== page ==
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Desert Wildlife > Birds:

Raven

Common Raven Corvus corax
Family: Corvidae Order: Passeriformes Class: Aves

DISTRIBUTION, ABUNDANCE, AND SEASONALITY

A fairly common to common, yearlong resident throughout most of California, with a few exceptions. Rare in the Central Valley, at high elevations in the Sierra Nevada, and along the central California coast (Santa Cruz to Santa Barbara cos.). Numbers appear to be increasing in the northern Sacramento Valley and the Cascades (McCaskie et al. 1979). Found at all elevations throughout the state. Some downslope movement in mountains in winter (Gaines 1977b). Occurs in most habitats. Resident on the Channel Islands (Garrett and Dunn 1981). Nested regularly on the Farallon Islands until extirpated in 1911 (DeSante and Ainley 1980).

SPECIFIC HABITAT REQUIREMENTS

Feeding: Eats carrion, small vertebrates (including mice and rabbits), bird eggs and young, insects, seeds and grains, nuts, and berries and other fruits (Bent 1946). Gleans from the ground, searches for food in flight, and pursues prey. Caches food. Ejects pellets.

Cover: Trees and cliffs in a wide variety of habitats provide cover. Roosts in colony at night, mostly in trees.

Reproduction: Nest is a mass of twigs and sticks bound with earth and moss and well-lined with soft vegetation and hair (Harrison 1978). Nest usually placed on cliff or bluff, but also in a tall tree or human-made structure. Mostly 6.1 to 30 m (20-100 ft) above ground. On cliff, may nest within 100-200 m (350-700 ft) of prairie falcon nest (Dawson 1923, Mewaldt personal observation). Sometimes uses old raptor nest (Airola 1980).

Water: No information found.

Pattern: Grinnell and Miller (1944) noted 2 features usually present in occupied habitat: large expanses of sparse, open terrain for foraging, and cliffs, bluffs, or sea walls for nest sites.

SPECIES LIFE HISTORY

Activity Patterns: Yearlong, diurnal activity.

Seasonal Movements/Migration: Mostly a yearlong resident. May wander or move downslope from high elevations in winter. Little information available about movements or other aspects of life history of populations in western U.S., especially in mountainous areas.

Home Range: In Wyoming, home range averaged 938 ha (2317 ac), varying from 680-1080 ha (1680-2668 ac) (Craighead and Craighead 1956). In Great Britain, breeding density reported as 1 pair per 17-46 km˛ (6.6 to 17.6 mi˛) (Ratcliffe 1962). In Virginia, 1 pair per 29 km˛ (11 mi˛) reported by Hooper et al. (1975).

Territory: Defends a territory, but no data found on size.

Reproduction: Pair nests solitariIy from mid-February into July with peak activity in May and June. Lays 3-7 eggs, usually 4-6; incubated by female for 20-21 days. Male feeds incubating female. Altricial young tended by both parents. Nestlings fledge at 5-6 wk (Harrison 1978).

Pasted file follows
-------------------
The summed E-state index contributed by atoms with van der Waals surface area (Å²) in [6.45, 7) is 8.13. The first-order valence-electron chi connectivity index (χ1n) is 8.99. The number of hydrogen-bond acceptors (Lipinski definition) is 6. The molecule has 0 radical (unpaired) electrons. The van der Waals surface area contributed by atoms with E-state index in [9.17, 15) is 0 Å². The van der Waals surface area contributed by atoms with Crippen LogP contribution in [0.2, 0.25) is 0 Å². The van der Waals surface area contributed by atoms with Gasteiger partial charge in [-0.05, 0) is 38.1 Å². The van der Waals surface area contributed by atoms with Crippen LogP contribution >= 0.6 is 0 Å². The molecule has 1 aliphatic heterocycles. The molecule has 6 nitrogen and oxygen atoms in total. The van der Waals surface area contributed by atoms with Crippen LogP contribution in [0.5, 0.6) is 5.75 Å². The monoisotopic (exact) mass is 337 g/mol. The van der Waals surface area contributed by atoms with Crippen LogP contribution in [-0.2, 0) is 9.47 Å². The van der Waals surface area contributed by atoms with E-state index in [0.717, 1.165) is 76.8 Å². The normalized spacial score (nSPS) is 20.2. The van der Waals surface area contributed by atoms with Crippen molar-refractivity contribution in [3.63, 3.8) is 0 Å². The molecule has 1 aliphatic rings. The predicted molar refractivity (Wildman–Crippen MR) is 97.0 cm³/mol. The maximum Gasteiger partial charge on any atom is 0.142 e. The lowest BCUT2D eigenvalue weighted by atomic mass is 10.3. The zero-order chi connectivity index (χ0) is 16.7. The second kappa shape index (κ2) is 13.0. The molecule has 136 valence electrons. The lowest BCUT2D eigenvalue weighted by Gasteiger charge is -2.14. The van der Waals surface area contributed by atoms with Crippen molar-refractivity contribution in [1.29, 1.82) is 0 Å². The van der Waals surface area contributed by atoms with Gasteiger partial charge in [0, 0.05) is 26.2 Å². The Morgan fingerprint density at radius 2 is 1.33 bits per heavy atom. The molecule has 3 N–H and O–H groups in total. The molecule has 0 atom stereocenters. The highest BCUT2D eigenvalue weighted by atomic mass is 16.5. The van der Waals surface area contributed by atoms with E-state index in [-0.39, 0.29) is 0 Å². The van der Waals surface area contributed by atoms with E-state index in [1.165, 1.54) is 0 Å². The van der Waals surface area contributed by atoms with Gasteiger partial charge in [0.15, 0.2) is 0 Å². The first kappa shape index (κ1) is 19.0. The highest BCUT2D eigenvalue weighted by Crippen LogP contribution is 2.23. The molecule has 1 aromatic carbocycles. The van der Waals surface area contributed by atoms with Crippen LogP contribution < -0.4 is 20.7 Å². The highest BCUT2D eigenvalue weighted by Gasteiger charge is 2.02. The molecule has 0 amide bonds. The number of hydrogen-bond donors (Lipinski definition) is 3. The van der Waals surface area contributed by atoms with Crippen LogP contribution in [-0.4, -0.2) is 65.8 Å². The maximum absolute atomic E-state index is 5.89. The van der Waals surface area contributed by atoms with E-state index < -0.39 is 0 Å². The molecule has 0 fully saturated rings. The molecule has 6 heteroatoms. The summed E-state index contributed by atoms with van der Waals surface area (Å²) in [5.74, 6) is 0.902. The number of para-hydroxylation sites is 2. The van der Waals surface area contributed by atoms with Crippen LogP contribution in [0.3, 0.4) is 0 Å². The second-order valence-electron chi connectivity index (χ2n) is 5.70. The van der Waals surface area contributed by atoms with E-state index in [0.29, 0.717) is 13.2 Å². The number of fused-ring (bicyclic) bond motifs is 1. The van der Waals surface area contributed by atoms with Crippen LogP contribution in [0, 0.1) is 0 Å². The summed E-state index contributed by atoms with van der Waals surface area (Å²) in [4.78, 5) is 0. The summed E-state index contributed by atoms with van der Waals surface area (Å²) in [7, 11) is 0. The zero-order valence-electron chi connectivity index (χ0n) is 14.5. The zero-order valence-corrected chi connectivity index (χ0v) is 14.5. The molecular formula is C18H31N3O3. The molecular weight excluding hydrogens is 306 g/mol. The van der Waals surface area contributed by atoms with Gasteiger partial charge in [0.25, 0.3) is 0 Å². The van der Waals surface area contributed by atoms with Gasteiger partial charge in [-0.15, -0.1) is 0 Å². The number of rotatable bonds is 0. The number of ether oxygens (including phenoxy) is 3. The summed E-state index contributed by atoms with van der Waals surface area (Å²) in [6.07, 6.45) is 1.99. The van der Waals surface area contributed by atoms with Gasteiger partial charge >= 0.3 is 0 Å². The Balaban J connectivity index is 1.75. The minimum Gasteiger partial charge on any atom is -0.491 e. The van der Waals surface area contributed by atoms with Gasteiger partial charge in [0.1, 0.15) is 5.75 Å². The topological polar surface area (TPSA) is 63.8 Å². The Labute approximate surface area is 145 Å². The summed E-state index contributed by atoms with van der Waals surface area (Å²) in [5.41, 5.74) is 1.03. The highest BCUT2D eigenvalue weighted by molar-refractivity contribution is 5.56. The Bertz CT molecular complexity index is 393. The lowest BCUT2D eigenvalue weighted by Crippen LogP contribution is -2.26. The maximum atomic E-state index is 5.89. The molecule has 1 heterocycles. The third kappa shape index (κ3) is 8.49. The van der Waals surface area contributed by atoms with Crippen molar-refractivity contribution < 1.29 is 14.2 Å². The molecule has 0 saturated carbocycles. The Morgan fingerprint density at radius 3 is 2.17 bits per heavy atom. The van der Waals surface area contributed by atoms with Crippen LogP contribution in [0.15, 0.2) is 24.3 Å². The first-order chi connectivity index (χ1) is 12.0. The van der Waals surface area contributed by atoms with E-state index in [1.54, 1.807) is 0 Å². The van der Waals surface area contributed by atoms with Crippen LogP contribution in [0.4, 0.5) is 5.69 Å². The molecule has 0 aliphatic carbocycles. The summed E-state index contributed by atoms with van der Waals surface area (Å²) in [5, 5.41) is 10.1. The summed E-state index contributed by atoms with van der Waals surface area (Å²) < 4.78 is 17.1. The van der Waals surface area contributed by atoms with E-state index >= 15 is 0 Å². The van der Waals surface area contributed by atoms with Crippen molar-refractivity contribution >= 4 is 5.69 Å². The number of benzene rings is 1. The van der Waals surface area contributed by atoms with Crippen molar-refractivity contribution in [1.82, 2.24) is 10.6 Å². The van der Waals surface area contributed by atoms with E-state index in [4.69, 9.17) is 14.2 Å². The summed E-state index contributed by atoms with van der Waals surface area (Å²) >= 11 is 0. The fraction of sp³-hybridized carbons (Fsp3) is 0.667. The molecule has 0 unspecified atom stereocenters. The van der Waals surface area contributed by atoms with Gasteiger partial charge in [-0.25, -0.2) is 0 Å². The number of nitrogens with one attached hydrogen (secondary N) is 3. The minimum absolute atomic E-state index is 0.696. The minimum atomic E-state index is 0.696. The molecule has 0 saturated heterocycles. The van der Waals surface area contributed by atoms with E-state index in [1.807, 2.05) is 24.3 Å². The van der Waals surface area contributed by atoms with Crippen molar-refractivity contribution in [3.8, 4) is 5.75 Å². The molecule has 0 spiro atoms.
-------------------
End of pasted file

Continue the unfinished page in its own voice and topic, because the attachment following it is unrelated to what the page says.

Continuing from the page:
Niche: Preys on bird eggs and young as well as on small vertebrates. Also feeds on carrion and at dumps.

REFERENCES

Airola, D. A., ed. 1980. California wildlife habitat relationships program: Northeast Interior Zone. Vol III. Birds. U.S. Dep. Agric., For. Serv., Lassen Natl. For., Susanville. 590pp.

Bent, A. C. 1946. Life histories of North American jays, crows, and titmice. U.S. Natl. Mus. Bull. 191. 495pp.

Craighead, J. J., and F. C. Craighead, Jr. 1956. Hawks, owls and wildlife. Stackpole Books, Harrisburg, PA. 443pp.

Dawson, W. L. 1923. The birds of California. 4 Vols. South Moulton Co., San Diego. 2121pp.

Desante, D. F., and D. G. Ainley. 1980. The avifauna of the South Farallon Islands, California. Studies in Avian Biol. No. 4. Cooper Ornithol. Soc., Lawrence KA. 104pp.

Gaines, D. 1977b. Birds of the Yosemite Sierra. California Syllabus, Oakland. 153pp.

Garrett, K., and J. Dunn. 1981. Birds of southern California. Los Angeles Audubon Soc. 408pp.

Grinnell, J., and A. H. Miller. 1944. The distribution of the birds of California. Pac. Coast Avifauna No. 27. 608pp.

Harrison, C. 1978. A field guide to the nests, eggs and nestlings of North American birds. W. Collins Sons and Co., Cleveland, OH. 416pp.

Harrison, C. J. O., ed. 1978. Bird families of the world. Harry N. Abrams, Inc., New York. 264pp.

Hooper, E. G., H. S. Crawford, D. R. Chamberlain, and R. F. Harlow. 1975. Nesting density of common ravens in the Ridge Valley region of Virginia. Am. Birds 29:931-935.

McCaskie, G., P. De Benedictis, R. Erickson, and J. Morlan. 1979. Birds of northern California, an annotated field list. 2nd ed. Golden Gate Audubon Soc., Berkeley. 84pp.

Ratcliffe, D. A. 1962. Breeding density in the peregrine falcon, Falco peregrinus, and raven, Corvus corax. Ibis 104:12-39. their seed stores. Condor 82:10-19.A. C. 1946.

California Department of Fish and Game. California Interagency Wildlife Task Group. 2005. California Wildlife Habitat Relationships version 8.1 personal computer program. Sacramento, California.

wildlife -
Raven

The murderous-looking jetblack Raven (Corvis corax) average about 24 inches in length and have a fan-shaped tail rather than the square tail of their cousins, the crows. They are omnivores but prefer animal over vegetable foods. They often eat carrion but have been known to attack live lizards, snakes, insects and nesting birds. They most often travel in pairs.

> Raven Picture Slideshow <

WILDLIFE VIDEO > Raven


Also see > Bird: Omnivore: Scavenger: Predator: Diurnal

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